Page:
How Much Do You Know About the Endocannabinoid System?

Most of us in the medical cannabis industry are firm believers in education. The more medical cannabis patients know about their medicines and how they work, the more able they are to make informed decisions. With that in mind, how much do you know about the endocannabinoid system (ECS)?

You do not have to know anything about the ECS to know that your medicines do what you expect them to do. But learning about this vital human system should help you better understand why your medicines work. And when you understand why, you can incorporate medical cannabis with other strategies that help you feel better and live your best life possible.

A Full-Body System

Some of the systems in the human body are more local or regional. Take the digestive system. It is fully contained within the abdomen. The respiratory system is contained within the upper chest and lower head. But the endocannabinoid system is a full-body system. It is not limited to one particular region. In fact, the ECS is found at the cellular level. It runs throughout your entire body.

Its main function is something known as homeostasis. ‘Homeostasis’ is a fancy word to describe balance. By maintaining homeostasis, the ECS also helps to maintain chemical and physiological balance at the cellular level. The simplest way to understand it is to know that the ECS keeps everything in the body harmonized and balanced.

That being the case, the endocannabinoid system’s influence touches nearly every other bodily function you can think of. It helps to regulate pain perception, appetite, memory, and even cellular reproduction. There are very few physiological functions that are not influenced by the ECS.

Cannabis and the ECS

By now you are probably wondering what any of this has to do with medical cannabis. It turns out that the active compounds in medical cannabis, primarily THC and CBD, interact with the ECS by binding to chemical receptors found throughout the body. The two receptors we are most concerned about for the purposes of this post are the CB1 and CB2 receptors.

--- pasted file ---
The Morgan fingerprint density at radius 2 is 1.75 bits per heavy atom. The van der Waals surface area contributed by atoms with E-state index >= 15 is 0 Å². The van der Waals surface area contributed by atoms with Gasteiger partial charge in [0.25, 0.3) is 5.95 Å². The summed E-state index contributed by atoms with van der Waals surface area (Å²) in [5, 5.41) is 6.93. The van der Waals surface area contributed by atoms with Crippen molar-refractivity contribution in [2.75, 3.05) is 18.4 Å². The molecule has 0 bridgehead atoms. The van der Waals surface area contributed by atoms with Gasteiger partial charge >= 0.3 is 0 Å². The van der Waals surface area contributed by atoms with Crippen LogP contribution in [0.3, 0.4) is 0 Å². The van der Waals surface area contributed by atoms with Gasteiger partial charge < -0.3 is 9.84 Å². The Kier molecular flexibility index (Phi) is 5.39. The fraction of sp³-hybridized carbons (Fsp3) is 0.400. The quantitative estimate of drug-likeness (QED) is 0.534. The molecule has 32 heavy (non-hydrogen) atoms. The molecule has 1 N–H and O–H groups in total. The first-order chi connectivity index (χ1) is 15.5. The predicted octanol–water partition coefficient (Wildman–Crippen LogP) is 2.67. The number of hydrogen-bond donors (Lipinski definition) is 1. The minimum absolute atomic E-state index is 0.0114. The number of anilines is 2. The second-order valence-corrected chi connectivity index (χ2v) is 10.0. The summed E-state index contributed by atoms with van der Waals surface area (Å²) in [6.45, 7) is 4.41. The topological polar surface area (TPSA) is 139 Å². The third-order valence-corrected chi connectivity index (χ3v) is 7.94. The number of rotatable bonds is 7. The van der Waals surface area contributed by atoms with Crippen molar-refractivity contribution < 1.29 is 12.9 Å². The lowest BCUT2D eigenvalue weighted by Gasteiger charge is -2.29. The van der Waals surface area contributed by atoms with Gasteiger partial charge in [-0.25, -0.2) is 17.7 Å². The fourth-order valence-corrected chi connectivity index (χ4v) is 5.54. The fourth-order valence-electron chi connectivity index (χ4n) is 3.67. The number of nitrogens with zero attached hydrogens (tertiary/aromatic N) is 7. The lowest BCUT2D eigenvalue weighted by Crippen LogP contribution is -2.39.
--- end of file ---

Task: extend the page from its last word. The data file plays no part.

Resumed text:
When cannabinoids like THC and CBD bind to these receptors, they influence how the endocannabinoid system behaves. ECS responses influence how you feel. For example, one of the responses induced by THC binding to cannabinoid receptors produces those feelings of euphoria you experience.

The various cannabinoid receptors in the body communicate with the brain. They help the brain understand what is going on in the body. One of the main goals of medical cannabis therapy is to influence those communications in a positive way.

The Future Looks Bright

Right now, medical cannabis is used mainly to treat chronic pain, cancer pain and cancer treatment side effects, PTSD, and seizure disorders. But researchers are diligently studying how the ECS is impacted by different cannabinoids. The more they learn, the more promise we see in medical cannabis as a treatment for a whole host of diseases and maladies.

One of the most exciting areas of research right now is cancer. Some scientists theorize that medical cannabis could do more than just relieve the symptoms of the disease and its treatment. Due to THC’s ability to influence the ECS, researchers believe it is possible that it might also restore homeostasis in cancer patients, thus leading to the natural death of cancer cells.

It’s very possible that researchers will one day come up with a cannabis-based medicine that cures cancer. Until then, eligible patients in Utah can use medical cannabis to treat a number of qualifying conditions. It is all thanks to the endocannabinoid system and how it responds to cannabinoids.